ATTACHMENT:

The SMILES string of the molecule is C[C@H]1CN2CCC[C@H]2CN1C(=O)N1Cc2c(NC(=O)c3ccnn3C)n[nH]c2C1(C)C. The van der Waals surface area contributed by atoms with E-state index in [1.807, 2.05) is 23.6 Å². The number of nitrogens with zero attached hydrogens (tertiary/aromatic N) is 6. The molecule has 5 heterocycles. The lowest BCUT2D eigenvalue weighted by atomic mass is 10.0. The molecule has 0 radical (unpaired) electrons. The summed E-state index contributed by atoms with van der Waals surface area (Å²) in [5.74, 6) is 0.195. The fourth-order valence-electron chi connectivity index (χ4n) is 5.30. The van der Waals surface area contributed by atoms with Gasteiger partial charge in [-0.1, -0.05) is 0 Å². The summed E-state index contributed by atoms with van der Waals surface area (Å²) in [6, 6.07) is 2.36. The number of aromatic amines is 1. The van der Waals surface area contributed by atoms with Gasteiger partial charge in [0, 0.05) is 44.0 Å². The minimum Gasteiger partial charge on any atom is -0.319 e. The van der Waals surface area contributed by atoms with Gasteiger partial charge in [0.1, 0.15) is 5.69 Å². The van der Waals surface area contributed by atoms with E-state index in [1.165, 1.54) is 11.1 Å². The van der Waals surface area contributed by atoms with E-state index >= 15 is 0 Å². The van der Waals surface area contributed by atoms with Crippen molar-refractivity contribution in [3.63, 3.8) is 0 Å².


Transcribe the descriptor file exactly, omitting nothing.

The SMILES string of the molecule is C[C@H]1CN2CCC[C@H]2CN1C(=O)N1Cc2c(NC(=O)c3ccnn3C)n[nH]c2C1(C)C. The van der Waals surface area contributed by atoms with E-state index in [1.807, 2.05) is 23.6 Å². The number of nitrogens with zero attached hydrogens (tertiary/aromatic N) is 6. The molecule has 5 heterocycles. The lowest BCUT2D eigenvalue weighted by atomic mass is 10.0. The molecule has 0 radical (unpaired) electrons. The summed E-state index contributed by atoms with van der Waals surface area (Å²) in [5.74, 6) is 0.195. The fourth-order valence-electron chi connectivity index (χ4n) is 5.30. The van der Waals surface area contributed by atoms with Gasteiger partial charge in [-0.1, -0.05) is 0 Å². The summed E-state index contributed by atoms with van der Waals surface area (Å²) in [6, 6.07) is 2.36. The number of aromatic amines is 1. The van der Waals surface area contributed by atoms with Gasteiger partial charge in [0, 0.05) is 44.0 Å². The minimum Gasteiger partial charge on any atom is -0.319 e. The van der Waals surface area contributed by atoms with Gasteiger partial charge in [0.1, 0.15) is 5.69 Å². The van der Waals surface area contributed by atoms with E-state index in [1.165, 1.54) is 11.1 Å². The van der Waals surface area contributed by atoms with E-state index >= 15 is 0 Å². The van der Waals surface area contributed by atoms with Crippen molar-refractivity contribution in [3.63, 3.8) is 0 Å².